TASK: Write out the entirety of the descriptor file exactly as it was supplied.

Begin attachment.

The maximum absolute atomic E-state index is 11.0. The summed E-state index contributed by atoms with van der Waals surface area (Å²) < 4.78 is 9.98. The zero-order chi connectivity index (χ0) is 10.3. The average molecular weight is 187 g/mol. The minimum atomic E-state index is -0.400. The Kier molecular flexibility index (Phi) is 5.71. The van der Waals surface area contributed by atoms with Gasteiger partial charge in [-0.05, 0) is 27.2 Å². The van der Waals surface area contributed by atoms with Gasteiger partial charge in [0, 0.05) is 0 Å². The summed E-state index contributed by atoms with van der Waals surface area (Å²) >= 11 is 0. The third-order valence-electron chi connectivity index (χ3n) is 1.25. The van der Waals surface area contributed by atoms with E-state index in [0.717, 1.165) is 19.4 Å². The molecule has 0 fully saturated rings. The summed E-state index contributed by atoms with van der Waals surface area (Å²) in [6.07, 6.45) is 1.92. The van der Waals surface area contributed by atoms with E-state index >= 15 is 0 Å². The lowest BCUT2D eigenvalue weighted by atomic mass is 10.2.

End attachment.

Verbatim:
The maximum absolute atomic E-state index is 11.0. The summed E-state index contributed by atoms with van der Waals surface area (Å²) < 4.78 is 9.98. The zero-order chi connectivity index (χ0) is 10.3. The average molecular weight is 187 g/mol. The minimum atomic E-state index is -0.400. The Kier molecular flexibility index (Phi) is 5.71. The van der Waals surface area contributed by atoms with Gasteiger partial charge in [-0.05, 0) is 27.2 Å². The van der Waals surface area contributed by atoms with Gasteiger partial charge in [0, 0.05) is 0 Å². The summed E-state index contributed by atoms with van der Waals surface area (Å²) >= 11 is 0. The third-order valence-electron chi connectivity index (χ3n) is 1.25. The van der Waals surface area contributed by atoms with E-state index in [0.717, 1.165) is 19.4 Å². The molecule has 0 fully saturated rings. The summed E-state index contributed by atoms with van der Waals surface area (Å²) in [6.07, 6.45) is 1.92. The van der Waals surface area contributed by atoms with E-state index >= 15 is 0 Å². The lowest BCUT2D eigenvalue weighted by atomic mass is 10.2.